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    Who cares for a voiceless minority in Myanmar?

    Aijaz Zaka Syed
    July 25, 2013
    THE United States says it’s concerned over the growing
    Islamophobia around the world. In its annual report on the state of political
    and religious freedom around the world, the State Department has denounced a
    sharp spike in anti-Muslim sentiment and violence: “Government restrictions,
    which often coincided with societal animosity, resulted in anti-Muslim actions
    that affected everyday life for numerous believers.” From Western nations like
    Belgium, home to European Parliament, where the veil is seen as the flag of
    invading Islamic armies, to emerging Asian giants China and India, many usual
    and unusual suspects find themselves in the dock. However, it is Burma or
    Myanmar, lately the scene of raging atrocities against Rohingya Muslims, that
    justifiably attracts the strongest censure. Senior officials and security
    forces are seen as openly fanning the waves of attacks that have killed
    hundreds and displaced hundreds of thousands. The persecution and witch hunt
    has been so overwhelming that the Rohingyas have been desperately trying to
    flee Burma using whatever means they could find but with little success. With
    the authorities turning a blind eye to the growing violence against Muslims and
    at times even colluding with the assailants, the attacks are spreading to new
    areas and are now being reported from across the country. News agencies report
    of mobs armed with machetes, pipes and long bamboos attacking Muslim towns and
    burning down mosques, shops and homes while security forces stand and stare.
    Earlier this month, Associated Press pieced together the March 21 massacre of
    madrassa students in Meikhtila by a mob led by Buddhist monks right when they
    were apparently being moved by police to safety after their school was burnt
    down. Based on the testimony of 10 witnesses, AP says that 36 teenagers were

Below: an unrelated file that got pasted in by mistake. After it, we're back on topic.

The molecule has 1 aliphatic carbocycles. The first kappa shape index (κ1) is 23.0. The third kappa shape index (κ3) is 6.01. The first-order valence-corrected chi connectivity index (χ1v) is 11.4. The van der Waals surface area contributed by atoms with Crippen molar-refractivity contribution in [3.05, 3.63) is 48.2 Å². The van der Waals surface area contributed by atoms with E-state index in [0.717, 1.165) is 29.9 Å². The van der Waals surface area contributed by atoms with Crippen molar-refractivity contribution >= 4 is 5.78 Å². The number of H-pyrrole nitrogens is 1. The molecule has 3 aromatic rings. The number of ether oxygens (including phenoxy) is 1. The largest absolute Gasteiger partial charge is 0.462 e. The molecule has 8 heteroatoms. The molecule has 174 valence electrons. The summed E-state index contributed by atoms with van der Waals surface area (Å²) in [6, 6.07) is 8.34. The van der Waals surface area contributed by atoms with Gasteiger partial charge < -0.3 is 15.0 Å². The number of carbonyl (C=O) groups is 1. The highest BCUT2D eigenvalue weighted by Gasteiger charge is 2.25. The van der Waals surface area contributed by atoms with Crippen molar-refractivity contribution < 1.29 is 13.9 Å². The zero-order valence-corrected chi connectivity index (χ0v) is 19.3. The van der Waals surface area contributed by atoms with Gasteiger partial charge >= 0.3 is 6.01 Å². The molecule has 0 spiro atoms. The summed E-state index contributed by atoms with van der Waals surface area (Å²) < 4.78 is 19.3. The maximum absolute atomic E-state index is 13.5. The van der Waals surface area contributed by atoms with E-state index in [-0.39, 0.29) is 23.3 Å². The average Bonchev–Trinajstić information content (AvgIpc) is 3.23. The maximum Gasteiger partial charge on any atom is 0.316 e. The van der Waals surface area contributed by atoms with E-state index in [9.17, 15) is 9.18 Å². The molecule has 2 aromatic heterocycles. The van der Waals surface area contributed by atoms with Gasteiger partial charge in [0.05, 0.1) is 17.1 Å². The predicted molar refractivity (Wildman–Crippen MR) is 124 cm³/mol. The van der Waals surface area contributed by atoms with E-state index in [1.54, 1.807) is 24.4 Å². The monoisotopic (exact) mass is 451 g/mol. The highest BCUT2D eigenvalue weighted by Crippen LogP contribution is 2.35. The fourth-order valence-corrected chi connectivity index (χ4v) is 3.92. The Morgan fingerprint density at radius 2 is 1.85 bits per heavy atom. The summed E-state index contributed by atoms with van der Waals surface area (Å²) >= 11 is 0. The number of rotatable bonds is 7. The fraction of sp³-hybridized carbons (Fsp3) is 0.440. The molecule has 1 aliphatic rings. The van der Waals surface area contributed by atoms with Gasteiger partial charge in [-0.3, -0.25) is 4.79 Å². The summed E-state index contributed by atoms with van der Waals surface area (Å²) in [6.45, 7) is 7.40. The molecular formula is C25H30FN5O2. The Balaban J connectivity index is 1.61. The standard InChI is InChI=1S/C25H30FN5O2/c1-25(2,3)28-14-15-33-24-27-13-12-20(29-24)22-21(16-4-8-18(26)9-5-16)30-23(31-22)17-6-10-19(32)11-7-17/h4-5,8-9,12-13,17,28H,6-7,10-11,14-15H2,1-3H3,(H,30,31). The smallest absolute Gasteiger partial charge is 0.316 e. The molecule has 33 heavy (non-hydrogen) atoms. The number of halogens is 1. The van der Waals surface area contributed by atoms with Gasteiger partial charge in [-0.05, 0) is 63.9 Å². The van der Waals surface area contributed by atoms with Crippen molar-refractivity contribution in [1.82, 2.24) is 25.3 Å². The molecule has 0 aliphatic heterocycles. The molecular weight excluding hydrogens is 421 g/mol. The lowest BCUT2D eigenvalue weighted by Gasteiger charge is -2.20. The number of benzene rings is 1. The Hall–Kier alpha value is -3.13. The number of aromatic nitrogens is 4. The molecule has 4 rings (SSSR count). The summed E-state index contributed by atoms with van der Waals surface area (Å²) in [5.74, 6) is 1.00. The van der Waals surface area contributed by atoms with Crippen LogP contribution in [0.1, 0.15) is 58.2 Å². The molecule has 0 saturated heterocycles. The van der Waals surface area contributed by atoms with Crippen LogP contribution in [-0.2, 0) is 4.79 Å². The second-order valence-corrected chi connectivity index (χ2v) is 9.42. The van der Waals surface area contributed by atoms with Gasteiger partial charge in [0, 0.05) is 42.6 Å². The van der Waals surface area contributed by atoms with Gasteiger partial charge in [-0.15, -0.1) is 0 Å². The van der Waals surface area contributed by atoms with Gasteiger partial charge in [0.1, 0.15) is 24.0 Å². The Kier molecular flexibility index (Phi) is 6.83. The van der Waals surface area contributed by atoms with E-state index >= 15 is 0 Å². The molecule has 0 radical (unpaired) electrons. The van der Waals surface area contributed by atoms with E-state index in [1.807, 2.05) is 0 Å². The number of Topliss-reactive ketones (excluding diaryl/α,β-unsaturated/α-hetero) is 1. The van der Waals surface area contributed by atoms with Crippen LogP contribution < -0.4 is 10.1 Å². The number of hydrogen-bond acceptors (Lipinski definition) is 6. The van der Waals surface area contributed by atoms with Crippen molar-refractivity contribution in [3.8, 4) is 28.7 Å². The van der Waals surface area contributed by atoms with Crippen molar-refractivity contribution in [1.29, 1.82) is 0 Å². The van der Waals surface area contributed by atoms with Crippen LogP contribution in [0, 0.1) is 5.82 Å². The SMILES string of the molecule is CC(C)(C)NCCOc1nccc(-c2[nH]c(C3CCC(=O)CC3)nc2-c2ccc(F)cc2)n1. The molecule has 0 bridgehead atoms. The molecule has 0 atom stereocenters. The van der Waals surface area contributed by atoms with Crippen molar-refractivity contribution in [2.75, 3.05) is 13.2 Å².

slaughtered before the eyes of local officials and police who stood and stared.
    “And what has happened since shows just how hollow the promise
    of change has been for a neglected religious minority that has received neither
    protection nor justice,” writes the author of AP’s extraordinary report on
    Burma. “The president of this predominantly Buddhist nation never came to
    Meikhtila to mourn the dead or comfort the living. Police investigators never
    roped this place off or collected the evidence of carnage left behind on these
    slopes. And despite video clips online that show mobs clubbing students to
    death and cheering as flames leap from corpses, not a single suspect has been
    convicted.” Rights groups say the lack of justice fuels impunity among Buddhist
    mobs and encourages more violence. The US report notes that Myanmar promotes
    Theravada Buddhism at the expense of other faiths. Which seems like a minor
    offense considering Burma sees Rohingyas as ‘illegal aliens’ and enemies
    despite their presence in the land for centuries. They do not exist and have no
    citizenship or rights whatsoever as far as the state is concerned.
    Interestingly, Secretary of State John Kerry released the
    damning report on the day President Obama hosted Myanmar President Thein Sein
    at White House. Sein is the first Burmese leader in nearly five decades to get
    the honor, marking a turnaround in relations with Washington and rest of the
    West. Obama created history of sorts last year when he visited the country that
    Washington still calls Burma.
    The US concern over the plight of Muslims is touching. Some
    would see it as typical US hypocrisy considering America’s own role in Muslim
    lands. That said, there’s no denying the fact that with every passing day the
    witchhunt of Myanmar’s Muslims is turning into an all-out war mocking the world
    community which has been deafeningly silent on the issue. There’s increasing
    evidence to suggest that this targeting of Rohingyas at the hands of Buddhist
    extremists and militant monks enjoys the blessings of powers that be. The
    government has even stonewalled international relief efforts. President Sein